Sourced from El Economista
23 February 2022
Translated by Pamela Machado for The Violence of Development website. Pamela Machado is a Brazilian journalist working in Brazil, Portugal and the UK.
Keywords: Central America; plastics; plastic contamination
Central American countries have been among “the first ones” to make decisions to fight plastic pollution, said an environmentalist from MarViva, an organisation created in 2002 operating in Panama, Costa Rica and Colombia.
Central America has been among the first regions to adopt measures to combat plastic contamination but, much like the rest of the world, more legislation and coordination is needed to face this global problem, an expert from Fundación MarViva told Efe, the Spanish international news agency.
MarViva’s regional coordinator for sea pollution, Alberto Quesada, said Central America has the “particularity” of being one of the few regions in the world where most countries have two coasts (Atlantic and Pacific), which means that “the impact” of plastic pollution “hits both sides”.
“Our plastic footprint, even though it is considerable, does not compare” to the one from the developed world, “but the contamination impact on our coasts is tremendous. In any current study about Central American coasts, about waste on the beach, about fisheries, we will find plastic pollution,” he said.
A recent report from the World Wide Fund for Nature (WWF) warned that plastic pollution has reached “all corners of the oceans”, and that 88% of marine species have been affected by it, including those consumed by humans.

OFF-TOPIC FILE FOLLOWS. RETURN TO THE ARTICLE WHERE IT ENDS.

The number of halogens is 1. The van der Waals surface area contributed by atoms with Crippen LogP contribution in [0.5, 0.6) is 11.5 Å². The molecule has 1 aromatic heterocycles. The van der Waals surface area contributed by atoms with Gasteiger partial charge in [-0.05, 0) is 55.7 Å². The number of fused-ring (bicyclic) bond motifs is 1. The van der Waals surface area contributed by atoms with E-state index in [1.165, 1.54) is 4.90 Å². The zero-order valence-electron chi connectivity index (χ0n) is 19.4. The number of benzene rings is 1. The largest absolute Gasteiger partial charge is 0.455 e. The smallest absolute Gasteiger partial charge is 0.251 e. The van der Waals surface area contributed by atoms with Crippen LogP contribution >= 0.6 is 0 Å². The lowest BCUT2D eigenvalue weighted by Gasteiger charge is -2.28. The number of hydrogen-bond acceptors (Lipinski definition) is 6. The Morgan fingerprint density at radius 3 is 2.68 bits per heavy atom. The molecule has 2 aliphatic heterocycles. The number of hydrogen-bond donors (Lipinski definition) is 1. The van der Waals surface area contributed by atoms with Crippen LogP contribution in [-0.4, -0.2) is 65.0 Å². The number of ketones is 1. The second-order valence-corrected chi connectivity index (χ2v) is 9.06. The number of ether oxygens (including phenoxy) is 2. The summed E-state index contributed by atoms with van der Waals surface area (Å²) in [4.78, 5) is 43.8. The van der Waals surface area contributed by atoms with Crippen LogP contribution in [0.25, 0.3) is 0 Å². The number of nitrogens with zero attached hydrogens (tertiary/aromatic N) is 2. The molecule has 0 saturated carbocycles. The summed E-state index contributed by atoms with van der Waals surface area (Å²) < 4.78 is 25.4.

Central American countries have been among “the first ones” to make decisions to fight plastic pollution, said the environmentalist from MarViva, an organisation created in 2002 operating in Panama, Costa Rica and Colombia.
He gives the example of Panama, which has “a couple of very modern laws, especially the most recently approved which mandates the gradual replacement of single-use plastic for more sustainable alternatives”.
In the case of Costa Rica, Quesada said, some laws have also been approved, while other Central American countries have fewer policies and municipal ordinances that allow the problem to be addressed.
“We have been doing well, but in general, we need more regulation and more coordination. I can attest that there have been advancements in both ways in the region,” said Quesada.
Thus, Central America is in line with the action plan on sea waste for the Northeast Pacific, which also includes Mexico and Colombia.
“This is a 5-year plan that counts with actions to combat sea waste, and where the theme of plastic waste is one of the priorities,” said the MarViva expert, organisation that contributed to coordinating the initiative.
In terms of laws, Central America needs “better quality regulation” and “an integral, life-cycle approach”, because the “problem of plastic pollution does not start when we have the residues in our hands but instead it is embedded within what we produce, distribute, and consume.”
“This brings us to a much larger discussion, and one that is much more current, that is the urgency of a new international treaty on plastic pollution,” he said.
The handling of plastic waste will be one of the main themes in the general meeting of the fifth session of the UN Environmental Assembly (UNEA 5) which will start on 28 February in Nairobi.
MarViva’s expectation is that in the UNEA 5, countries “issue a resolution supported by the proposal promoted by Peru and Rwanda, which calls for the formation of an Intergovernmental Negotiation Committee that will have a mandate to negotiate during two years a new international treaty on pollution by plastics (…) whether it is going to be a voluntary or a binding agreement, and this is under discussion,” says Quesada.
MarViva Foundation: https://www.amigosofcostarica.org/affiliates/fundacion-marviva